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Death and 0 Max HP

dnd4vr

Explorer
Just from a rules lawyering perspective, "The target dies if this effect reduces its hit point maximum to 0" is a trigger, not a status effect. At the moment the vampire reduces the hp maximum to zero, the target dies. If the target is later raised, then even it it remains at 0 hp, the "die when you are reduced to zero" no longer applies because the triggering condition was not met. There is no general rule that you instantly die whenever your hp maximum is zero.
"The reduction lasts until the target finishes a Long Rest."

The triggering condition is still present until a long rest is completed, which the corpse cannot do because, well, it is a corpse. If you raised the target, which is still at maximum 0 hit points due to the vampire bite, it would simply die again immediately since that is the effect of the vampire bite.

The effect of the triggering condition is why our DM is ruling Greater Restoration is required (to restore the loss of hit points from the vampire bite) and it will have to be done just at the completion of the Raise Dead so both spells are completed simultaneously.

Otherwise, in general, at 0 maximum hit points, you would be unconscious until your maximum hit points were raised above zero.
 

Hroc

Explorer
It sounds like your DM has a solution he likes with his multi-cleric idea, so this is just for discussion's sake.

Anyway, did you destroy the vampire, or just defeat him? Because one way to get past the "0 hit point maximum" problem is to bury the PC so they come back as a vampire spawn - they seem to come back with a positive hit point total. Then all you need to do is get the newly-risen vampire spawn to drain some blood from their master, kill the now-full vampire and bring them back to life. Too easy!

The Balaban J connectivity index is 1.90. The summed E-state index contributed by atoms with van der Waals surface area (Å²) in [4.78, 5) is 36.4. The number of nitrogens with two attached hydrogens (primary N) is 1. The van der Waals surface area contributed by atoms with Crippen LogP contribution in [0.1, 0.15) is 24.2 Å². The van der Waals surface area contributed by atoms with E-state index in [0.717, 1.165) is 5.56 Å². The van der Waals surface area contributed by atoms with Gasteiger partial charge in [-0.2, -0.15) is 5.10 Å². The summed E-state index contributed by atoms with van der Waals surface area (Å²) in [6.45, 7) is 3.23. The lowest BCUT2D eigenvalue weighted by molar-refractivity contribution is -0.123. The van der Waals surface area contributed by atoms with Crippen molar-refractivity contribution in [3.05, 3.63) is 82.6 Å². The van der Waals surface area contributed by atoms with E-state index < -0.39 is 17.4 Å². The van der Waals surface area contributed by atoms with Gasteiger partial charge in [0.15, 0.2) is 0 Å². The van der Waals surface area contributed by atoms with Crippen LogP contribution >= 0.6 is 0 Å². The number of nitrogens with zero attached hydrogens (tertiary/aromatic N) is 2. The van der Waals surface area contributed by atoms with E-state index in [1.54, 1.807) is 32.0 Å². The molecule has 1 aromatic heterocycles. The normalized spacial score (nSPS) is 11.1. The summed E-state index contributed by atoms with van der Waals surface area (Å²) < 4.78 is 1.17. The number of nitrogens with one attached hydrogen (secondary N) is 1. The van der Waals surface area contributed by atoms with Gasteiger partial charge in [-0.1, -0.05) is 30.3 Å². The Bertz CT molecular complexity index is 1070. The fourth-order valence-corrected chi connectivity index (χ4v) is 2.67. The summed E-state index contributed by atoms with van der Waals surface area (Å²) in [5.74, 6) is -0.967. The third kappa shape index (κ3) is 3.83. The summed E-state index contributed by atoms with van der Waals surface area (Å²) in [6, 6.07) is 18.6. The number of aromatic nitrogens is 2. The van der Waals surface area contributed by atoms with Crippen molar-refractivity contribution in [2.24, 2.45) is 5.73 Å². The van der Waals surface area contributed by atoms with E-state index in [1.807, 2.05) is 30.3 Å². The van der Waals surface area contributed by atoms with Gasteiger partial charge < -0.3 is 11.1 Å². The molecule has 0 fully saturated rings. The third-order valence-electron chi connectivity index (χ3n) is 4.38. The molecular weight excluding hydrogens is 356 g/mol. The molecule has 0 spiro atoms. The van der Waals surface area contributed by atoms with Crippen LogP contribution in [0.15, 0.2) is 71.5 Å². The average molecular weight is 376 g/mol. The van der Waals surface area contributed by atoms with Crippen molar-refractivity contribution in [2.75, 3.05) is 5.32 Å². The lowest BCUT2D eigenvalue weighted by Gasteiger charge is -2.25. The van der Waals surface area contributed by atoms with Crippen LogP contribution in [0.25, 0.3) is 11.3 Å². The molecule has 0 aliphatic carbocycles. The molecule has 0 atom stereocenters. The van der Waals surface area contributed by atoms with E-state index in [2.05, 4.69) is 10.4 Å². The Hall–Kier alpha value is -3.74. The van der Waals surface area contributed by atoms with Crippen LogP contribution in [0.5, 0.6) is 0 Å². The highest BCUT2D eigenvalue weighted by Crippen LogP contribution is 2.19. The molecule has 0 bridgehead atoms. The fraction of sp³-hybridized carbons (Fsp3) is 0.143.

I'm relying here on the "Player Characters as Vampires" inset and "Born from Death" section of the Vampires MM entry. The process really vague and probably doesn't lend itself to the strict RAW approach being used in this thread by some (including, it appears, the OP's DM), but that pathway does seem to exist in the "rules" for vampires.

There are some complications. Vampire spawn are described as being "under the control of the vampire that created them". How does that work? If your DM rules it works like "Dominate Person" - ie, telepathic and requiring no actions - then I think you're down to trying to convince the master vampire to allow their spawn to draw their blood, which sounds unpleasant. Otherwise you could stake and gag the vampire, and then let the spawn loose on them (hoping, of course, the spawn doesn't choose to try and free their master).

There's also some unhelpful language in "Raise Dead" about not bringing undead back to life. In the context of this situation that's really unclear - is it just saying that "Raise Dead" cannot re-animate a destroyed undead, or is it meant to prevent turning undead back into living people? If it's the latter, you'd need to use "Resurrection", a 7th level spell, which doesn't have that language.

Finally, if you want to lean on the RAW interpretation, there's nothing that says vampire spawn are not created simply because their master vampire is dead - you could argue they are instead created as free-willed spawn. Similarly, nothing says it has to be their master's blood which turns them into a "real boy" full vampire. I think those arguments are a bit weak, but it might be worth trying.
 

jaelis

Explorer
The triggering condition is still present until a long rest is completed, which the corpse cannot do because, well, it is a corpse.